The popular story of how low-carb diets work goes something like this: Reducing your carbohydrate in...
Let me introduce myself. My name is Mark Sisson. I’m 63 years young. I live and work in Malibu, California. In a past life I was a professional marathoner and triathlete. Now my life goal is to help 100 million people get healthy. I started this blog in 2006 to empower people to take full responsibility for their own health and enjoyment of life by investigating, discussing, and critically rethinking everything we’ve assumed to be true about health and wellness...Tell Me More
I often say that “dairy is fine and even healthy if you tolerate it.” But what exactly does that mean? How do you know if it’s “not okay”? You could be reacting poorly to the lactose, the casein, the whey, or all of it. You could just ditch all dairy forever more and be perfectly fine – but you shouldn’t eliminate a food group, especially one as delicious, nutrient-dense, and potentially rewarding as dairy, unless you absolutely must. Plus, it’s just good to know what you can and cannot tolerate. You don’t want to tiptoe through life, scared of food because you’ve never taken the time to determine your ability to tolerate it. You want to be empowered with knowledge and venture forth boldly – or carefully, if caution is warranted – through the cheese aisle.Read More
As I wrote last week, we can’t always trust what our bodies are telling us to do. Our bodies send us a lot of other confusing and even misleading signals – but they don’t always pertain to food. Any of our base physiological processes will manifest as messages, cravings, and desires. That’s how the body gets us to perform tasks (like eating because of hunger, drinking because of thirst, and sleeping because of drowsiness), by creating physiologically-driven desires and motivations. In theory, these motivations match up with what’s best for us in that given situation and improve our chances of survival. Our bodies mean well. When they tell us to do or not to do something, they’re doing their best with the available information. If you place yourself in an evolutionary novel environment, your body is going to interpret the situation as best it can. When it perceives a high stress office environment with free coffee on hand, or a world where doing nothing is a viable mode of subsistence, or the aforementioned bright lights in the dead of night, things get complicated and the signals can get a little screwy. Read on to find out how this can all play out.Read More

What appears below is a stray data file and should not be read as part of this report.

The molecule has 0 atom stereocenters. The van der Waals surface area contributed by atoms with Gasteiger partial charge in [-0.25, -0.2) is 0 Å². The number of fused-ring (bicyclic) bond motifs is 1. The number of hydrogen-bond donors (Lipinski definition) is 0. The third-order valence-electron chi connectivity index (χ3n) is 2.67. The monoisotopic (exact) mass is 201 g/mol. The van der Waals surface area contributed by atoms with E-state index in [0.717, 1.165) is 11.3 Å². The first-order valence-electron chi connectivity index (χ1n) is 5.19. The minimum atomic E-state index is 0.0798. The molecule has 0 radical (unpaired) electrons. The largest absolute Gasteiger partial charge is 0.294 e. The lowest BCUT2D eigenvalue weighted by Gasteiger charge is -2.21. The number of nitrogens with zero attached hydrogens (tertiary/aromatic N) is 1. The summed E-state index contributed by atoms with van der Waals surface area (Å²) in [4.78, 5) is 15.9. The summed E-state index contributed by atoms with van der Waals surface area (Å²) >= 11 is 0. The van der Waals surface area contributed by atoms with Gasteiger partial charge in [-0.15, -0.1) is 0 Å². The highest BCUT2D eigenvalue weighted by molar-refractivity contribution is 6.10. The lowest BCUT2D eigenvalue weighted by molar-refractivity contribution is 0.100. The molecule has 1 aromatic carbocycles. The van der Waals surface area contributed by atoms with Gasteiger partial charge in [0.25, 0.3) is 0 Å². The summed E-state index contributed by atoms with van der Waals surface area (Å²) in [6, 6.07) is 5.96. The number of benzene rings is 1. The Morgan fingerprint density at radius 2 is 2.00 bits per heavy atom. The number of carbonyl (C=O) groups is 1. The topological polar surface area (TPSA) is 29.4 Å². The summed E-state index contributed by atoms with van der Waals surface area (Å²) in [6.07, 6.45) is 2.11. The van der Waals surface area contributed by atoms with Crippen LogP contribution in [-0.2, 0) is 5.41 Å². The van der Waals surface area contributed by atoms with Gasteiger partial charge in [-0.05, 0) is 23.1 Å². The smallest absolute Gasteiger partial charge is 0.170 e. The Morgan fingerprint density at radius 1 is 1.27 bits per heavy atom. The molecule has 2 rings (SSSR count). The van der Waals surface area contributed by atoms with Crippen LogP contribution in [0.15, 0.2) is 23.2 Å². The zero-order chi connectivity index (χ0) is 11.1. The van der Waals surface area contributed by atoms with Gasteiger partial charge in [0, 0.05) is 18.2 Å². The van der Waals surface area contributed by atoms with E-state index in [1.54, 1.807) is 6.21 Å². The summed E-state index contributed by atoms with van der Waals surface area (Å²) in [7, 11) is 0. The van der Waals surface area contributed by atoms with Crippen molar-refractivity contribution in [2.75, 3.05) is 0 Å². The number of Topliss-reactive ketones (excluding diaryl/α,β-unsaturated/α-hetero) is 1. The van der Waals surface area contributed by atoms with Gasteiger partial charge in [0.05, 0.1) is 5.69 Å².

Update: The 90-Day Journal is still available at PrimalBlueprint.com, but the special limited-time offer has come to end.
Last week, I unveiled The Primal Blueprint 90-Day Journal, complete with exclusive freebies, enticements, and coupons. Many thanks to each person that has already ordered a copy. I hope and anticipate this book will help you discover new insights into how your body responds to certain foods, workouts and other lifestyle behaviors, and that through self-experimentation you will be able to markedly improve your health. I can hardly wait to hear reports back from those that use the 90-Day Journal. I’ll be publishing them here on MDA, so check back in months to come as results begin trickling in.
If you missed last week’s announcement or have been on the fence about picking up a copy, here are the top 10 reasons to grab one in the next 24 hours before the special offer ends.Read More
Primal life is good. You’ve lost some weight, improved some health markers, enjoy steady even energy throughout the day, and you finally look forward to exercise (and movement in general) for the first time in a long while. You love the food, and the compliments you’ve started receiving since beginning to eat it, and you’re generally content, but something’s missing. It’s not that you aren’t satisfied; it’s that you’re curious about what else you can tweak to make your body work a little differently. You want to see what makes your body tick, and why, down to the very last detail. I get that.
Luckily for you, your experience and the resources in this community give you the necessary wherewithal to find out. Let’s go to the question that prompted this post, shall we?Read More
You guys ready for another personal experiment? I hope so. Even if don’t think you’re ready to take something on, I’m confident you’ll be able to handle this one, because it’s relatively simple, intuitive, and easy. It’s also something I’ve been discussing for a couple years now, so you’re most likely familiar and comfortable with the concept. But most importantly, today’s experiment is a gentle one that requires very little commitment. No jumping in freezing cold water, no drastic changes to your sleeping schedule. All I’m asking you to do is experiment with nighttime yellow light exposure.
Remember how I wrote about nighttime exposure to blue light affecting melatonin secretion and, subsequently, sleep quality and duration way back when? Yeah, that. In case you didn’t read it, I’ll give a quick explanation:Read More
It’s time for another edition of “How to Conduct a Personal Experiment.” Last week, it was the cold water plunge. Today, we’re going to talk about running a biphasic sleep experiment. First, though, I’d like to know: how are the cold plunges going? Are they, well, cold? More importantly, did you have any difficulties setting up the experiment, identifying variables, and choosing what to measure and track? This whole personal experiment stuff is likely new to most of you, and while there’s no real “wrong” way to go about it, there will be some initial difficulties. Be sure to keep us posted in the comment section.
Okay, on to the new experiment.Read More